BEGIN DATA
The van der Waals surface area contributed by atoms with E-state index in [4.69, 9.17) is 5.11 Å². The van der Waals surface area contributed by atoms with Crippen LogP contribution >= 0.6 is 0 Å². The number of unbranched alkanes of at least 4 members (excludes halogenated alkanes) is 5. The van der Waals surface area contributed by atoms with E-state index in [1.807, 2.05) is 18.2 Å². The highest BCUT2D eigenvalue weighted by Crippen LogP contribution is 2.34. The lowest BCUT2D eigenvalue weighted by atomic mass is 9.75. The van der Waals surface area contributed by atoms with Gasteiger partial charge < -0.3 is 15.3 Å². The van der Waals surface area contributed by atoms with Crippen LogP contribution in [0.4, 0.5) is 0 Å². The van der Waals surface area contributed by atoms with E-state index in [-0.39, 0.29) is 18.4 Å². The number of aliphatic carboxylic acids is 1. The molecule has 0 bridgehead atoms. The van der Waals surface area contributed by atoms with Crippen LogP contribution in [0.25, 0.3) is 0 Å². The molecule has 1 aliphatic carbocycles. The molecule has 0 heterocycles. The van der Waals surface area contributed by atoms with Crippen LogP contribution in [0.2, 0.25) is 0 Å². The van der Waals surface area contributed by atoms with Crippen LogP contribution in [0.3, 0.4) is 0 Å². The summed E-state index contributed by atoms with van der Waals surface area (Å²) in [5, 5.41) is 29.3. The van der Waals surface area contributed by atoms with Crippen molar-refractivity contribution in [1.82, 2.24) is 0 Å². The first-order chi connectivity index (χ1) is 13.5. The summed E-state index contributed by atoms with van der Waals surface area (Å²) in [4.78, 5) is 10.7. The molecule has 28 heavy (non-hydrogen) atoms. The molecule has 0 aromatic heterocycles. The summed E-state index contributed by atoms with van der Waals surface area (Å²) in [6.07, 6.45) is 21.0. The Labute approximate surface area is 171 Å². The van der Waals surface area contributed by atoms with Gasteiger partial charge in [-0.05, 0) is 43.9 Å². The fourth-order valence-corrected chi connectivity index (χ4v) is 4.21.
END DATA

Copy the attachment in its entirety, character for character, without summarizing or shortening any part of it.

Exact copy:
The van der Waals surface area contributed by atoms with E-state index in [4.69, 9.17) is 5.11 Å². The van der Waals surface area contributed by atoms with Crippen LogP contribution >= 0.6 is 0 Å². The number of unbranched alkanes of at least 4 members (excludes halogenated alkanes) is 5. The van der Waals surface area contributed by atoms with E-state index in [1.807, 2.05) is 18.2 Å². The highest BCUT2D eigenvalue weighted by Crippen LogP contribution is 2.34. The lowest BCUT2D eigenvalue weighted by atomic mass is 9.75. The van der Waals surface area contributed by atoms with Gasteiger partial charge < -0.3 is 15.3 Å². The van der Waals surface area contributed by atoms with Crippen LogP contribution in [0.4, 0.5) is 0 Å². The van der Waals surface area contributed by atoms with E-state index in [-0.39, 0.29) is 18.4 Å². The number of aliphatic carboxylic acids is 1. The molecule has 0 bridgehead atoms. The van der Waals surface area contributed by atoms with Crippen LogP contribution in [0.25, 0.3) is 0 Å². The molecule has 1 aliphatic carbocycles. The molecule has 0 heterocycles. The van der Waals surface area contributed by atoms with Crippen LogP contribution in [0.2, 0.25) is 0 Å². The van der Waals surface area contributed by atoms with Crippen LogP contribution in [0.3, 0.4) is 0 Å². The summed E-state index contributed by atoms with van der Waals surface area (Å²) in [5, 5.41) is 29.3. The van der Waals surface area contributed by atoms with Crippen molar-refractivity contribution in [1.82, 2.24) is 0 Å². The first-order chi connectivity index (χ1) is 13.5. The summed E-state index contributed by atoms with van der Waals surface area (Å²) in [4.78, 5) is 10.7. The molecule has 28 heavy (non-hydrogen) atoms. The molecule has 0 aromatic heterocycles. The summed E-state index contributed by atoms with van der Waals surface area (Å²) in [6.07, 6.45) is 21.0. The Labute approximate surface area is 171 Å². The van der Waals surface area contributed by atoms with Gasteiger partial charge in [-0.05, 0) is 43.9 Å². The fourth-order valence-corrected chi connectivity index (χ4v) is 4.21.